By Andrew Topping, Local Democracy Reporter
Ashfield District Council is the latest Nottinghamshire authority planning to increase rent on its council homes.
The council says it needs to make the increase to deliver improvements to properties across the district.
From April this year, residents will pay £78.93 per week over a 48-week basis – a £3.11 increase on 2021/22 amounting to £149.28 annually.
The increase falls in line with the Government’s policy for rental rises in the upcoming year, with councils allowed to raise rents by a maximum of 4.1 per cent.
Earlier this week, Newark and Sherwood District Council said it plans to increase rents by more than £150 a year or an average of £3.18 per week.
Ashfield’s planned rise comes after a survey of tenants found more than two-thirds of people living in the council’s properties supported a rent increase to improve their standard of living.
Improvements will focus on roofs, windows, heating, cleaning and security, with Councillor Jason Zadrozny (Ash Ind), leader of the council, saying the authority has been “honest” with residents about the need to raise fees.
He said council rents have had a one per cent reduction year-on-year, leaving the authority’s housing and revenue account in a “precarious position”.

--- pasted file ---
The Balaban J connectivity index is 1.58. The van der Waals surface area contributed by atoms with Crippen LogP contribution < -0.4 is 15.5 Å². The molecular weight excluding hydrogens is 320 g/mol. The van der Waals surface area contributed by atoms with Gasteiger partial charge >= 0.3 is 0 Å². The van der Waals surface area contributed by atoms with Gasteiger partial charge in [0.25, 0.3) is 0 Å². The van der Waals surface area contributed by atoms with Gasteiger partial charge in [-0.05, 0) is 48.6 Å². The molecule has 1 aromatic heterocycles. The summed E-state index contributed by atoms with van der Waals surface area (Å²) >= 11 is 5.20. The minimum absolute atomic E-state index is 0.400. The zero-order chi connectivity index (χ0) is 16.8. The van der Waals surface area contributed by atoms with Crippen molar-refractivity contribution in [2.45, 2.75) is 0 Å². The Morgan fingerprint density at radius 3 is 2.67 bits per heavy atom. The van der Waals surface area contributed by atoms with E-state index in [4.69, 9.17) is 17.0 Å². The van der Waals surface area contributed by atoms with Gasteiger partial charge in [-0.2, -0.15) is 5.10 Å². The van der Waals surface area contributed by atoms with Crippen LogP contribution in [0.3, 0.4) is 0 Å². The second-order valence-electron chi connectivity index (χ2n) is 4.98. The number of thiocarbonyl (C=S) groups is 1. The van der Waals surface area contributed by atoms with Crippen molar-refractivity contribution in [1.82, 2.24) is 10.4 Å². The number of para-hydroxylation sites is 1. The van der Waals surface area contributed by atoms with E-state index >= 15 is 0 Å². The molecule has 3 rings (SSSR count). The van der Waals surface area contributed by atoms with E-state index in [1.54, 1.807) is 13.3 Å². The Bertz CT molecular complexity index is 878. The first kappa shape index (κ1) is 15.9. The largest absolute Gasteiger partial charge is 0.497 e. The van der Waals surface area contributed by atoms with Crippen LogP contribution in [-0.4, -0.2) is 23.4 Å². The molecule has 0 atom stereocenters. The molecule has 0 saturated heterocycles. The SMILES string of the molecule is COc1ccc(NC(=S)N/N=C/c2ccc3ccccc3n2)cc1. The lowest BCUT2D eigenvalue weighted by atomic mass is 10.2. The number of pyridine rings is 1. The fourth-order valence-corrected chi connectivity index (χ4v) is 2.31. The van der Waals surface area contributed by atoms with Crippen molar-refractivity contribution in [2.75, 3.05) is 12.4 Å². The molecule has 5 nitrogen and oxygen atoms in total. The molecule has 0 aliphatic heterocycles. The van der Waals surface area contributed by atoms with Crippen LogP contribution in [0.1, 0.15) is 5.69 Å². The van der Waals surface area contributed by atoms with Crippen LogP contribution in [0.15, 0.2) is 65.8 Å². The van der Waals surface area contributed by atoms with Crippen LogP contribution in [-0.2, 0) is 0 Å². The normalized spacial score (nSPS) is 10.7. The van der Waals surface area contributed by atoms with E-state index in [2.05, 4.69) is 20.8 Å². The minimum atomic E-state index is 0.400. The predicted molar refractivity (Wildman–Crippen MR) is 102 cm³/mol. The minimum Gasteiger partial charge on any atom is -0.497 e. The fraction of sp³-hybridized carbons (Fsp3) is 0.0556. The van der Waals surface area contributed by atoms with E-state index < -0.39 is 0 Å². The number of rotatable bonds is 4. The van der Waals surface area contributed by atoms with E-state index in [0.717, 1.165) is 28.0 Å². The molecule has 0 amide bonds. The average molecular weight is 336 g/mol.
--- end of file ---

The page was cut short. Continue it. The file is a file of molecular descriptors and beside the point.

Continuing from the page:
Council documents state about 71.87 per cent of tenants receive help with their rent, either through pension support, housing benefit or Universal Credit, and will “not be subject to paying the full increase themselves”.
And Cllr Zadrozny says that, if the authority wants to address concerns raised by residents, the council “has to do this”.
He told the Local Democracy Reporting Service: “Residents want us to invest more into it, they want new roofs, windows, better heating, better cleaning regimes in all the courts.
“We’ve been honest with them that it will mean an increase in their rent, and I think around 68 per cent of them agreed with it when the consultation came back.
“The majority of our tenants don’t pay anyway, it either comes from pensionable income or housing benefits so it won’t actually affect them.
“Soon we will have built 100 new council homes and implemented better security on the courts and regular cleaning regimes.
“But if we want to make our properties nicer, the council has to do this.”
The authority is also expected to increase rental fees for council-owned garages across the district.
Documents state occupancy rates for garages has remained “constant” over the past 12 months, with little demand for garages currently sitting empty but high demand for those already occupied.
The council is proposing a separate 4.1 per cent increase for the garages, which it expects will generate £10,000 on the currently-occupied sites.
Under this increase, Band A garages will rise by 27p to £6.82, Band B garages by 30p to £7.62 and B and C garages by 33p to £8.42 each week.
And communal heating charges in council properties are also set for a five per cent rise from April this year.
The authority’s cabinet is expected to approve the increases when it meets on Tuesday (January 25).